Fun Fact #50

Cropped image of Water Towers with Ivy Forestry Center in background on the left.  Image Courtesy Norman Gholston

Are the concrete rectangular pads on the NE corner of NW 28th and Thurman the footings of the 1905 Lewis & Clark Exposition water towers?

Image of Norman Gholston standing on top of one of the cement pads June 2019.

 

 

The past is in itself unobservable. After leading walking tours past the empty lot across from Cracker Jacks on the NE corner of the intersection of NW 28th and Thurman for years, we were motivated to attempt to corroborate the water tower narrative because we thought that the site was finally going to be developed because of arrival of a construction fence. As historians we have to use indicators (in this case a cluster of concrete pads) and postulate a causal relation between the observable facts. Typically, on tours the pads are not that exciting so they never made it onto the tour as a stopping point.

Cropped image of the Water Towers c. 1905 pre-ivy Curtesy Norman Gholston

 

Zoomed in scan of a 1905 Souvenir Map. Courtesy City of Portland Archives and Records Center.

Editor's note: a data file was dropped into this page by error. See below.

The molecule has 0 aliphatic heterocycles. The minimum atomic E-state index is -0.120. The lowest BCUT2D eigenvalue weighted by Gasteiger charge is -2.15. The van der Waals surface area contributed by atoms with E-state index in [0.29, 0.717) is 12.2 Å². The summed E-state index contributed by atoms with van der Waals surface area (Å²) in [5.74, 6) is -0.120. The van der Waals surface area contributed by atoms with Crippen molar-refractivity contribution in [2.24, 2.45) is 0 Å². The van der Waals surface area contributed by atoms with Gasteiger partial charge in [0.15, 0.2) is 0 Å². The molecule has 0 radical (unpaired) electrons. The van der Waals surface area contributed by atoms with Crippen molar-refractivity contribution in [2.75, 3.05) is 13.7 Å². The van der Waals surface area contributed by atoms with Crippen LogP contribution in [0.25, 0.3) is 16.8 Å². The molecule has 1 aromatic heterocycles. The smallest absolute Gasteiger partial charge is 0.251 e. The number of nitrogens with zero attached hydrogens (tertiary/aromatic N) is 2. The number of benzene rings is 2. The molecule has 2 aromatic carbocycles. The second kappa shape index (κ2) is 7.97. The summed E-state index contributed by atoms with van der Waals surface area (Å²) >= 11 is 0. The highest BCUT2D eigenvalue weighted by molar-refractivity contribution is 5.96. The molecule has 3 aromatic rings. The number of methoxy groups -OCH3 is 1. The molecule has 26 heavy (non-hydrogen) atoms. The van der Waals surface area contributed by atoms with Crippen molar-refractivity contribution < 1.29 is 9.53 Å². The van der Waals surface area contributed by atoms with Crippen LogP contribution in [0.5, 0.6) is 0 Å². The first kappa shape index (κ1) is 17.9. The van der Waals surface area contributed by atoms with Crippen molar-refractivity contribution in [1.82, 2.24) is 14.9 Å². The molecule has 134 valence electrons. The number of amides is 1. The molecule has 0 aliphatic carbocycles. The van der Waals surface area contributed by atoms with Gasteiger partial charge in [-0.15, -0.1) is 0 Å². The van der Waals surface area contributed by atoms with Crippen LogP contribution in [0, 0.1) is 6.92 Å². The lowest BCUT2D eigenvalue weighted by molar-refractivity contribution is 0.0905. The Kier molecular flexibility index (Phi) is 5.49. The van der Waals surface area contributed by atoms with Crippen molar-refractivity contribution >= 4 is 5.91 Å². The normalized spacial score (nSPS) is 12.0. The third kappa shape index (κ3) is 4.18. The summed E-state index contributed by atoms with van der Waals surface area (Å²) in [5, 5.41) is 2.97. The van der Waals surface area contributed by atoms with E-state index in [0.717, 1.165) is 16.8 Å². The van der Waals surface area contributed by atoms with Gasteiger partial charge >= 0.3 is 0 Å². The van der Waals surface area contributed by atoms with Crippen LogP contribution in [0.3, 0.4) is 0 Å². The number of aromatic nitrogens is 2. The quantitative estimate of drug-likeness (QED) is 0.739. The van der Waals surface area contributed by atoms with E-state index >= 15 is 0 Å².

Using the lens of the archeologist we explored the theory that the multiple concrete pads were the remainders of the footings of massive water towers. Neighbors, using the image of the 1905 exposition’s fairgrounds as shown in contemporary guidebooks, had asserted that this was the site of the water towers, so it seemed reasonable. However, the layout of the fair was on a different axis than the street grid iron, which can throw us off.

Zoom and cropped image from June 1905 Color Portland Sanborn Map

But when we opened up the June 1905 Sanborn map to the page for the site, we could see that in 1905 our location contained the western end of the Museum of Art (“Fine Art Building”), not the water towers, which were farther north, in the middle of what is now the intersection of NW 28th and Upshur. It is possible the concrete pads are related to that building—more research and measuring is needed. Unfortunately the artistic rendering map of the 1905 “Lewis and Clark Centennial and American Pacific Exposition and Oriental Fair” has created a false narrative. We reached out to the long time owners of the property based on a neighbor recalling witnessing the arrival of the pads 30 years ago.  They kindly responded “they were footings for a mixed use building (commercial and residential) that we were going to build in the mid 1990s…there is no interesting historical story behind the vacant lot.”  There may be no remains from the 1905 Fair but there is an interesting historical story.

Marketing Materials lead us astray, but it was a fun history hunt.